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Teachers Lead Their Own Professional Development With 'Edcamps'

Teachers Lead Their Own Proffesional Development With 'Edcamps'

In order to keep up with students driving their own education, teachers are finding new ways to enhance their professional development through driving their own Edcamp movement.

Educators are now leading their own professional development with Edcamp, "an international network of free, one-day 'unconferences' where agendas and sessions aren’t determined until educators arrive in the morning and suggest topics," according to an article on "The individual sessions themselves are free-form discussions guided by the educators involved."

“If we don’t put teachers in the kind of learning environments that we want for our kids, they won’t know how to create them for our kids,” said Kristen Swanson, a founder of the Edcamp movement and former tech director for a Pennsylvania school district.

The Edcamps, the article said, "are organized by superintendents, district administrators, principals and teachers. They often take place on weekends in high schools, libraries or other public spaces that can be used free of charge. About 600 Edcamps have been held in 15 countries since the movement began in 2010."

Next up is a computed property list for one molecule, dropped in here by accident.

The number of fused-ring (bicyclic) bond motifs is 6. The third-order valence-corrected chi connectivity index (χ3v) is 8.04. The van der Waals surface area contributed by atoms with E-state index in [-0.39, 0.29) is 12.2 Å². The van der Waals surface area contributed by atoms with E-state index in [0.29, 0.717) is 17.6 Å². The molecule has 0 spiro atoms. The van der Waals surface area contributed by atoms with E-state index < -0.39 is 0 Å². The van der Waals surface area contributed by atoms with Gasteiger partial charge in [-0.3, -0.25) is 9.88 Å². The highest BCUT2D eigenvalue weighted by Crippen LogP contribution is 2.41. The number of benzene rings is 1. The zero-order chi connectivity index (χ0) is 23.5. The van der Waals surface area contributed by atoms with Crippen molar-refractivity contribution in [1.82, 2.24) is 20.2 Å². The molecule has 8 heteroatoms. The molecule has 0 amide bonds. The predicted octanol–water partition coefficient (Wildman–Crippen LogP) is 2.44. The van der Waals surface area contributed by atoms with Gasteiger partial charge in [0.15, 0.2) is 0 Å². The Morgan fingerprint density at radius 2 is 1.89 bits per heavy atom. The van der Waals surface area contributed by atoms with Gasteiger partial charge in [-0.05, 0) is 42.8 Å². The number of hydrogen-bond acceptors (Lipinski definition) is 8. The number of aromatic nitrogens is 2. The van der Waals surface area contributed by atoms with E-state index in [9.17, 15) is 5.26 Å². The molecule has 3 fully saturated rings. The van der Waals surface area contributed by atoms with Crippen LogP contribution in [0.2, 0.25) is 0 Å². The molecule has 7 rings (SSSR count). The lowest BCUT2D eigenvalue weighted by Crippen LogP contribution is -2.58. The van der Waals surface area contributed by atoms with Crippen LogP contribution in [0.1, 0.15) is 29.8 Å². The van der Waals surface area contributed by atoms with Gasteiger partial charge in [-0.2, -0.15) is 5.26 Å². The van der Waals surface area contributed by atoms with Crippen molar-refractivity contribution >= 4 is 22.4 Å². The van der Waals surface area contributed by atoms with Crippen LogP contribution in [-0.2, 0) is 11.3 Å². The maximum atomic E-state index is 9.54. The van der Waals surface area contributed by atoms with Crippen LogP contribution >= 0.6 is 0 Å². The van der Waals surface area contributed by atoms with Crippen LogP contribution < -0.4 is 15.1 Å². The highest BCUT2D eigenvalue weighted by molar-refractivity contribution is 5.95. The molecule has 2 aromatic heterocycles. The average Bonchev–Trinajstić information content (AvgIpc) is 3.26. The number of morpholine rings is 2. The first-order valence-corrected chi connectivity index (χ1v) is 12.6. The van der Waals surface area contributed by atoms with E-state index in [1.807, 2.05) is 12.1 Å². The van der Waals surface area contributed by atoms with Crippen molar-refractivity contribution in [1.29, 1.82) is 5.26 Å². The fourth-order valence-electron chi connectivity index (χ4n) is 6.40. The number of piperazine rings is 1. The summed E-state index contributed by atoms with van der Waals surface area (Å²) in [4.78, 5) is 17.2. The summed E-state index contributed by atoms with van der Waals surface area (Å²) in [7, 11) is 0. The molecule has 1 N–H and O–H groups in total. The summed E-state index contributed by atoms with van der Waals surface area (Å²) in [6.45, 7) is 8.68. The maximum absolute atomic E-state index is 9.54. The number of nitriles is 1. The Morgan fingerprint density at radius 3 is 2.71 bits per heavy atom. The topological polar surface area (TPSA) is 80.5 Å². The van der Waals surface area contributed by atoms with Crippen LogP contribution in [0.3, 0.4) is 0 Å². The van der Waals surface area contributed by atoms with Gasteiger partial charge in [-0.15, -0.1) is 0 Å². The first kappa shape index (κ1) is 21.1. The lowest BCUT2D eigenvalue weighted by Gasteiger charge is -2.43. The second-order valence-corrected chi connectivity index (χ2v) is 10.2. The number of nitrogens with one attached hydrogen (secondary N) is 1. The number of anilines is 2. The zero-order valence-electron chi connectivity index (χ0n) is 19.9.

"Using social media for PD and connecting students with outside experts and professionals have been frequent topics covered in recent Edcamps," the article said. "Another popular subject has been Google Apps, which more teachers are using to collaborate with their classes."

According to the article, "another common session is called 'Things That Suck,' which, Swanson says, isn’t as crass as it sounds."

"The session begins with someone suggesting a topic, such as homework. In the ensuing debate, others may argue why homework 'rocks,'" Swanson said. “What we see with Edcamp—because the events are often organized by principals and district leaders and teachers, and because the day is highly social and interactive—is that people form lasting social bonds. If you look on Twitter, people continue to connect over the topics they talked about for six months after the event.”

Kristina Peters, a Nebraska Department of Education e-learning specialist and former elementary school teacher who organizes Edcamp Omaha said that Edcamp topics "are ahead of the curve compared to other PD offerings because teachers drive the sessions."

“Edcamp is about a different way of doing PD,” she said. “When teachers and educators are trusted enough to drive their own learning, it makes a huge difference compared to traditional PD.”

Read the full story and comment below. 

Article by Kassondra Granata, Education World Contributor

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